Test 4 : Testing the technical feasibility of aggregating Micro-CHPs in the German residential sector
This test is related to Business model 2 investigated in EU-DEEP, which addresses the aggregation of Micro-CHP at residential clients in the German context.
The aggregation of 10 Micro-CHP units installed in selected residential buildings was tested under real conditions to provide the necessary data and feedback to validate the business case of Micro-CHP aggregation.
Installed heat storage allowed a flexibility
The field test confirmed that the flexibility regarding residential customers is limited to the size of the heat storage. Thus the maximum operation time of the Micro-CHP without having any instantaneous heat demand from the site was approximately 1 to 2 hours. Depending on the load profile of the heat demand it was possible to use this flexibility several times a day. During summer time, when only hot water was needed by the customers, in many cases the storage could be filled only once or twice a day. Contrasted control strategies were assessed during the field test. They showed a limited usability of the flexibility. The heat supply of the customers had the highest priority during the field test: the acceptance of the external aggregator signal was limited to the period when the heat storage was half empty, up to the point where the local heat controller started the Micro-CHP unit to reload the storage.
The remote-control system using GPRS is reliable
The field test proved that the selected communication system via GPRS is suitable for the business and is extremely reliable, with availability of over 99%. Even with data collection every minute there were only very few data points lost during the entire operation of the 10 systems.
The control strategy should be improved to increase the available power for the aggregator
The performance of the Micro-CHP units was lower than expected. The electrical efficiency was in the range of 7% rather than the specification of 12%. The overall efficiency was approximately 85 % rather than 90%. The low electrical efficiency is caused by the self-consumption of the unit and the low average running time per start. In particular, during the start up of the unit, this takes up to 15 minutes until full load is reached. The steady state efficiency is much lower when compared to continuous operation at full load. Considering the nominal electrical output of 1 kW, the field test showed an average usable output of 0.75 kW. This means a loss of 25% compared to the theoretical calculations. The control strategy should be improved in order to increase the running time per start, which was approximately 70 minutes during autumn and winter. In many cases, especially during summer time, the running time was less than 30 minutes. This has high potential to increase the general performance, by optimising the control strategy. The total availability of most units (from an aggregator point of view and for self-consumption) was 100%.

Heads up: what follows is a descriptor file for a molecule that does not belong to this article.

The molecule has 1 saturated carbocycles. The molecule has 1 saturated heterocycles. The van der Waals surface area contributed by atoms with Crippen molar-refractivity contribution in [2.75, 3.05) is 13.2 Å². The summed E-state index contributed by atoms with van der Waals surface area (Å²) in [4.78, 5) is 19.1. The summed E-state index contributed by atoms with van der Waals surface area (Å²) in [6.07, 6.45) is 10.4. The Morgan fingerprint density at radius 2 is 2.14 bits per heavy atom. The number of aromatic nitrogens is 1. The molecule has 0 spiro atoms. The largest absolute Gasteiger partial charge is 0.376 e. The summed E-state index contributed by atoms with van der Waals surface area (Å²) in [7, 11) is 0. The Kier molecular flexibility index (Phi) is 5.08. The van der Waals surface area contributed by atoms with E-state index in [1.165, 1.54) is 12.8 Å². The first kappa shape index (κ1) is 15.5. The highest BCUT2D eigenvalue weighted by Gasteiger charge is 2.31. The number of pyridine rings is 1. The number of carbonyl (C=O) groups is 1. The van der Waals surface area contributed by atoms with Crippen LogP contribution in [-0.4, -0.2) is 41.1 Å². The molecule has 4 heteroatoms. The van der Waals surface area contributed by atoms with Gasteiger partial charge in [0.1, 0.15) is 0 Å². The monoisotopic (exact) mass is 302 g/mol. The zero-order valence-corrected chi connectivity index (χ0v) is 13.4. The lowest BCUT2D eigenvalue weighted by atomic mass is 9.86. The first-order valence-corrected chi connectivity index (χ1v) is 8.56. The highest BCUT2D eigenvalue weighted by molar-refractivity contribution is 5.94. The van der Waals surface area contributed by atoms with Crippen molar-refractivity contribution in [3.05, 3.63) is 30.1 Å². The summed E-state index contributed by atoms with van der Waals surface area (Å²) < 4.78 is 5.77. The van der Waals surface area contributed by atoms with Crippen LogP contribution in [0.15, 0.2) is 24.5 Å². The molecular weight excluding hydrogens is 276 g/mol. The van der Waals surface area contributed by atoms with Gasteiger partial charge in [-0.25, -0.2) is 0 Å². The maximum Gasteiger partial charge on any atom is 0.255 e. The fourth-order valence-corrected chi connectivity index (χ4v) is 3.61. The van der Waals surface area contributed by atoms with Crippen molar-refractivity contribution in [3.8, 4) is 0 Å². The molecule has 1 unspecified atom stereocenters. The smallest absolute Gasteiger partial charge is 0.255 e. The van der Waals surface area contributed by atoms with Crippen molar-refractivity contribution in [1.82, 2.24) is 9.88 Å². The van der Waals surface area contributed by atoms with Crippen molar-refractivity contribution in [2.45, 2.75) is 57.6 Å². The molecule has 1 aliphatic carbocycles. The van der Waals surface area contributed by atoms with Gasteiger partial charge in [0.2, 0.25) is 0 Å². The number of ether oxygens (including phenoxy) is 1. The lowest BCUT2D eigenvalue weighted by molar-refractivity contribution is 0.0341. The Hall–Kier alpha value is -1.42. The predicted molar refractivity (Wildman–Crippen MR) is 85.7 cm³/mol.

A common standard for the control signal to run the Micro-CHP unit is a key issue
The field test showed that it would be useful to determine a common standard for the control signal towards the Micro-CHP unit. The local heating controller should have a common interface to accept and process the start and stop signals coming from the local Distributed Energy Resources (DER) controller.
In general, the whole installation process, measurement and control equipment should be optimised and standardised as much as possible in order to reduce investment costs, as well as ongoing costs for maintenance and troubleshooting.
A wider variety of Micro-CHP units suitable for use in residential applications would create competition and might lead to lower investment costs and a better technical performance. In addition different Micro-CHP sizes might help to choose the right unit for a given site in order to optimise both performance and economics of the system.
- Otto BERTHOLDGASAGWP4 & WP5email
- Uwe DIETZERWE EnergyWP4 & WP5email
- Marc BERGERGDF SUEZWP4 & 5 Leaderemail